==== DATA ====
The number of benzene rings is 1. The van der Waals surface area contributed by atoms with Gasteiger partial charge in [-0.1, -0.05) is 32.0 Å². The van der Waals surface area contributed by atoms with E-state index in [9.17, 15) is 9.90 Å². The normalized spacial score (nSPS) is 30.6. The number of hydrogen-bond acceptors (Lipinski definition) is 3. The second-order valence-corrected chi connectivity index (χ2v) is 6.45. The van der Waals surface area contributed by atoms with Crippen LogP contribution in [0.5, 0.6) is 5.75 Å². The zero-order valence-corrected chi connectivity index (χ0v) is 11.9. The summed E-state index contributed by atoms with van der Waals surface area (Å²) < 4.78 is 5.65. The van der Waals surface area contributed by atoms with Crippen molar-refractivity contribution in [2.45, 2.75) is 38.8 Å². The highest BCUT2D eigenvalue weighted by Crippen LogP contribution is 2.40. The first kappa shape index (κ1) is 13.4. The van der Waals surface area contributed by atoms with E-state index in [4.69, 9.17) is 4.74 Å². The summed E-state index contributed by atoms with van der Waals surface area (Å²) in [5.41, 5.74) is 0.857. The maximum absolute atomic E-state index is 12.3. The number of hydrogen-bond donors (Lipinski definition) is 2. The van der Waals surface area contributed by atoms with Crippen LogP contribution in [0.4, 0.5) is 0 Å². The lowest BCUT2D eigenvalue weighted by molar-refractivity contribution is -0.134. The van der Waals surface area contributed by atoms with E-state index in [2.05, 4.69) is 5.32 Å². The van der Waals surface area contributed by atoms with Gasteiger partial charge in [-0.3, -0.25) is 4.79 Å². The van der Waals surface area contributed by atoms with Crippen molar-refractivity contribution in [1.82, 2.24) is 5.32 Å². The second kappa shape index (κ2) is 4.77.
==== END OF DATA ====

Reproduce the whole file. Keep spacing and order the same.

The number of benzene rings is 1. The van der Waals surface area contributed by atoms with Gasteiger partial charge in [-0.1, -0.05) is 32.0 Å². The van der Waals surface area contributed by atoms with E-state index in [9.17, 15) is 9.90 Å². The normalized spacial score (nSPS) is 30.6. The number of hydrogen-bond acceptors (Lipinski definition) is 3. The second-order valence-corrected chi connectivity index (χ2v) is 6.45. The van der Waals surface area contributed by atoms with Crippen LogP contribution in [0.5, 0.6) is 5.75 Å². The zero-order valence-corrected chi connectivity index (χ0v) is 11.9. The summed E-state index contributed by atoms with van der Waals surface area (Å²) < 4.78 is 5.65. The van der Waals surface area contributed by atoms with Crippen molar-refractivity contribution in [2.45, 2.75) is 38.8 Å². The highest BCUT2D eigenvalue weighted by Crippen LogP contribution is 2.40. The first kappa shape index (κ1) is 13.4. The van der Waals surface area contributed by atoms with E-state index in [4.69, 9.17) is 4.74 Å². The summed E-state index contributed by atoms with van der Waals surface area (Å²) in [5.41, 5.74) is 0.857. The maximum absolute atomic E-state index is 12.3. The number of hydrogen-bond donors (Lipinski definition) is 2. The van der Waals surface area contributed by atoms with Crippen LogP contribution in [0.4, 0.5) is 0 Å². The lowest BCUT2D eigenvalue weighted by molar-refractivity contribution is -0.134. The van der Waals surface area contributed by atoms with E-state index in [2.05, 4.69) is 5.32 Å². The van der Waals surface area contributed by atoms with Gasteiger partial charge in [-0.3, -0.25) is 4.79 Å². The van der Waals surface area contributed by atoms with Crippen molar-refractivity contribution in [1.82, 2.24) is 5.32 Å². The second kappa shape index (κ2) is 4.77.